“I talked with a guy from Uzbekistan who has been hiding in Kyrgyzstan since May 14,” said Askarov. “It turns out he was held at a detention centre, charged with links to religious extremist organisations. He was freed on May 13 and he fled toward the Kyrgyz [border] town of Karasuu.


“He doesn’t want to contact the Kyrgyz migration service or the UNHCR office and apply to register. When our [Kyrgyz] authorities learn about the illegal refugees they will deport them immediately.”


Rahmatullaev noted similar fears among the Uzbeks. “Many ‘illegal migrants’ get in touch with me if they need something,” he said. “But they switch off their mobile phones immediately after the contact, removing their SIM-cards. And I am totally on their side, I don’t want [the calls] being somehow recorded by people from Uzbekistan.”


There are signs that these people have every reason to be concerned. Four refugees have already been handed back to the Uzbek authorities, in what the UNHCR says was an illegal move on the part of the Kyrgyz government. At a press conference in Geneva on August 12, UNHCR spokesperson Jennifer Pagonis told journalists that the organisation has been informed that they are in detention in Tashkent, but has been unable to visit them since they were returned on June 9.


A divisional head working in Jalalabad’s regional police department, who asked to remain anonymous, told IWPR that the police did not have specific information about any cases, “but if we find illegal migrants fleeing from Uzbekistan we should, by law, fine them in the courts and send them back. There’s a special agreement with Uzbekistan on this.”


As well as deportation itself, refugees are aware that once they are identified, their relatives will also face reprisals from the Uzbek authorities, explained Cholpon Jakupova, who heads a legal aid clinic called Adilet.


“They are afraid not only for themselves but for their relatives too,” she told IWPR. “I’ve seen myself that people from the Uzbek security services had all the data on the refugees. As soon as information gets into the hands of [Kyrgyz] officials, it gets passed over to the Uzbek side.… Obviously, refugees are afraid of this – even if they are not extradited, their relatives at home might be put at risk.”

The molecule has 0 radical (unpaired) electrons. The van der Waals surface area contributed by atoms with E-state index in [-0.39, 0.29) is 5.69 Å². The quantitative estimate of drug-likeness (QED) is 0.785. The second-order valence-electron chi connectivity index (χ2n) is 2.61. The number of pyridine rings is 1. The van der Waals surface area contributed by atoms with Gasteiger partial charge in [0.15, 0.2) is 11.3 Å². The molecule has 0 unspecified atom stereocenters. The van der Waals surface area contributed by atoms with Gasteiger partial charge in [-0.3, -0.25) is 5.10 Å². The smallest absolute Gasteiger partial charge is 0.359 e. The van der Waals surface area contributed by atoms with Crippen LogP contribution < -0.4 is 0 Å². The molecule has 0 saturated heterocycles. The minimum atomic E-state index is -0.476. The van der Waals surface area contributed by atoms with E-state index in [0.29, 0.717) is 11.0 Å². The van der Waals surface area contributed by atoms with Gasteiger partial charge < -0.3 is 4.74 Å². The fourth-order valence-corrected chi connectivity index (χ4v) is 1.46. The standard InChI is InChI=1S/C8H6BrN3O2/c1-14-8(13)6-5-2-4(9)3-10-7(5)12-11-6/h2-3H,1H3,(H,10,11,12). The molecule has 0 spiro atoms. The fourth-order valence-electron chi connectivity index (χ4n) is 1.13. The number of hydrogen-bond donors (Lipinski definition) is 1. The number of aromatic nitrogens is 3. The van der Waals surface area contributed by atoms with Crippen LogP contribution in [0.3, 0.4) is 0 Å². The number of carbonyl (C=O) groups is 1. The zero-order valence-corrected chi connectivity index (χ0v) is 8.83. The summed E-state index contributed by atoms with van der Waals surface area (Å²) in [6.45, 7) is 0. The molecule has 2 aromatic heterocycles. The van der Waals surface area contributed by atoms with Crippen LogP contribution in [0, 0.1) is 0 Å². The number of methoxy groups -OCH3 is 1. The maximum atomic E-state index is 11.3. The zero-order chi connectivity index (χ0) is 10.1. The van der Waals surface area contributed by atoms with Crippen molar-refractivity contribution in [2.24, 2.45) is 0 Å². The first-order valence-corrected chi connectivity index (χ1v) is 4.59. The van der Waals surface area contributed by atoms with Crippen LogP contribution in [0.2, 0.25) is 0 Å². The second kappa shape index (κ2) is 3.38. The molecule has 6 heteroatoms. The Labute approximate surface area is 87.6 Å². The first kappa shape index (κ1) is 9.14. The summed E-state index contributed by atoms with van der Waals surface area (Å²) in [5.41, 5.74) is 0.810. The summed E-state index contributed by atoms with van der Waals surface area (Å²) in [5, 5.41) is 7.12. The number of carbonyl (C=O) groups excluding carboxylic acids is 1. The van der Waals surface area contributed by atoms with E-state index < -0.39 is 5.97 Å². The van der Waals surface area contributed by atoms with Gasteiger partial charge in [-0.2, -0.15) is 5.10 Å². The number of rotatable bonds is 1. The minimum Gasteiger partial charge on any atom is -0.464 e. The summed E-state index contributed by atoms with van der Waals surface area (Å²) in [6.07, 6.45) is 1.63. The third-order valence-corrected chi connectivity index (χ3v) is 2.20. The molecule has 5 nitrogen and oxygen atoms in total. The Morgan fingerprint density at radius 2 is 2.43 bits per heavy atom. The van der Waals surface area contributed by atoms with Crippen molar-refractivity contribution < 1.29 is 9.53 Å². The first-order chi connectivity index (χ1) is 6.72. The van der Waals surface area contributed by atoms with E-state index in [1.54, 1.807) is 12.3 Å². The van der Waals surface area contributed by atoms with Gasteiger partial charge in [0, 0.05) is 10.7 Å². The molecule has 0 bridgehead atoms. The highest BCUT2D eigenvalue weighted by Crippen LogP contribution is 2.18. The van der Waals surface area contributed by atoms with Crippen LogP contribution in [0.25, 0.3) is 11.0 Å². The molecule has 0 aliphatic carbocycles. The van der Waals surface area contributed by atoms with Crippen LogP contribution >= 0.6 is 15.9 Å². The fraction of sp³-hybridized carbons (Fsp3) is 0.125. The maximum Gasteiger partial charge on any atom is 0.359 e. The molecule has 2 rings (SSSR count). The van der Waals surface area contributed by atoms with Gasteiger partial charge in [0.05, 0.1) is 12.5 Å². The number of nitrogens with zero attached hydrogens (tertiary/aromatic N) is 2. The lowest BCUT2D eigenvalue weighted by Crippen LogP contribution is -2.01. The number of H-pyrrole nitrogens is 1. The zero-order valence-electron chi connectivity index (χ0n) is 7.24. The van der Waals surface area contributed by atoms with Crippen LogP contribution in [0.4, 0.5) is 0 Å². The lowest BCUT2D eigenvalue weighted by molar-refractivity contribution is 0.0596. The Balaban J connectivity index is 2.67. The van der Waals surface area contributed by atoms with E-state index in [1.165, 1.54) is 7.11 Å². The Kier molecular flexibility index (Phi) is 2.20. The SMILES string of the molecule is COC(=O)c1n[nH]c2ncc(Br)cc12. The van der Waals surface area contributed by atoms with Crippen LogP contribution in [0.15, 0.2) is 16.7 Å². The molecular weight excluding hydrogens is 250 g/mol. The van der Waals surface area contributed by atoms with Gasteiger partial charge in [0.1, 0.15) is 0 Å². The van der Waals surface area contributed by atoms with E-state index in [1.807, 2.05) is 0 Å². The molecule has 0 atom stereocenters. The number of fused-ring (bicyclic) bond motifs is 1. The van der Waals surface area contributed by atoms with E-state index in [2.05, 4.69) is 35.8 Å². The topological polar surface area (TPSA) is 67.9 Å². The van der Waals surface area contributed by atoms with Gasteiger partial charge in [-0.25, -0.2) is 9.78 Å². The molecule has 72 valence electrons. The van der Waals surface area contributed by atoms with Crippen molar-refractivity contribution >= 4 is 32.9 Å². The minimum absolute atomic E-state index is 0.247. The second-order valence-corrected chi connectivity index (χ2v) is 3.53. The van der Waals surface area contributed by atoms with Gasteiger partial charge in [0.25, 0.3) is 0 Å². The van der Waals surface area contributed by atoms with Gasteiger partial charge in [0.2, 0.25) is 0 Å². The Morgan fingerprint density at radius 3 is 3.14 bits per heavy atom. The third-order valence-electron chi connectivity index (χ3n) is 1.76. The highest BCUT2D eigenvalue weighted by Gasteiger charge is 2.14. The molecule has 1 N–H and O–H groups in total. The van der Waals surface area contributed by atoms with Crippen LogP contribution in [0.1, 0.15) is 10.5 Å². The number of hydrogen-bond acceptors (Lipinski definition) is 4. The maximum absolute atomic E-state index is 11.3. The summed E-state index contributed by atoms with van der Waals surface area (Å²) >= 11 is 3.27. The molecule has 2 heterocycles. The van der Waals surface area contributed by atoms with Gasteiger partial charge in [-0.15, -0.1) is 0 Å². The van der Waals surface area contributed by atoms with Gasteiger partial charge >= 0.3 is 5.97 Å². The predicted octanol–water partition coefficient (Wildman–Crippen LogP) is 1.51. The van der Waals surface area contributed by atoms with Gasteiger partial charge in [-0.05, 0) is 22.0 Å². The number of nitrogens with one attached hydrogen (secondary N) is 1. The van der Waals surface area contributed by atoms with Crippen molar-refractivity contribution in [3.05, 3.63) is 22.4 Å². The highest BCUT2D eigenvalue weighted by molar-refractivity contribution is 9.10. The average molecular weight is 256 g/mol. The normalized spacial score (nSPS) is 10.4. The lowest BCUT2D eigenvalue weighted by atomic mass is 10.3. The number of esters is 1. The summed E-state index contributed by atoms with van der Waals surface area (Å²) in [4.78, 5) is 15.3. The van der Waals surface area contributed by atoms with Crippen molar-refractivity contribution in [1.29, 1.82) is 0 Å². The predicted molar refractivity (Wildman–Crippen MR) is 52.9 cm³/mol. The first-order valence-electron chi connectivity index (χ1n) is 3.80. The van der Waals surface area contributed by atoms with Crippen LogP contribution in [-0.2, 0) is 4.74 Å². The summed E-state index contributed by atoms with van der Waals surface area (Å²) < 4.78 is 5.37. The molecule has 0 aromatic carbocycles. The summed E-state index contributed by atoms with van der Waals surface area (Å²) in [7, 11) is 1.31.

In the meantime, any who do wish to declare their presence in Kyrgyzstan appear to have been left in a kind of limbo.


The UNHCR’s regional advisor Kirsti Floor told IWPR that while her organisation is aware that there are people hiding in Kyrgyzstan, they are unable to seek them out themselves. “We cannot look for [these people] everywhere, they should apply to us with an application for refugee status,” she said.


She acknowledged, however, that there is every possibility such people may be reluctant to show their faces in public for fear of being detained. “We understand the situation and it would be good if NGOs worked with them, because many of them don’t know where to look for assistance,” she said.


Some observers, though, have been critical of the UNHCR’s approach.


“After May 14, when a temporary camp was set up for refugees, we informed the UNHCR representatives that those refugees hiding with their relatives should also be attended to,” Amanova told IWPR. “But no one listened to us then.”


Rahmatullaev also told IWPR that when he took a number of Uzbeks to the local immigration department, he was told they were already too busy with other refugees. The same thing happened, he said, when he took them to the office of the UNHCR.


For now, human rights activists like Baisalov say the main priority is to resolve the status of the 15 refugees in detention in Osh.


UNHCR spokesperson Pagonis told journalists at the Geneva press conference that 11 of the group had already been accepted for resettlement by the Netherlands, Finland and Sweden.


Aida Kasymalieva is a correspondent for Radio Azattyk, the Kyrgyz service of RFE/RL, in Bishkek. Jalil Saparov is an IWPR contributor in Jalalabad.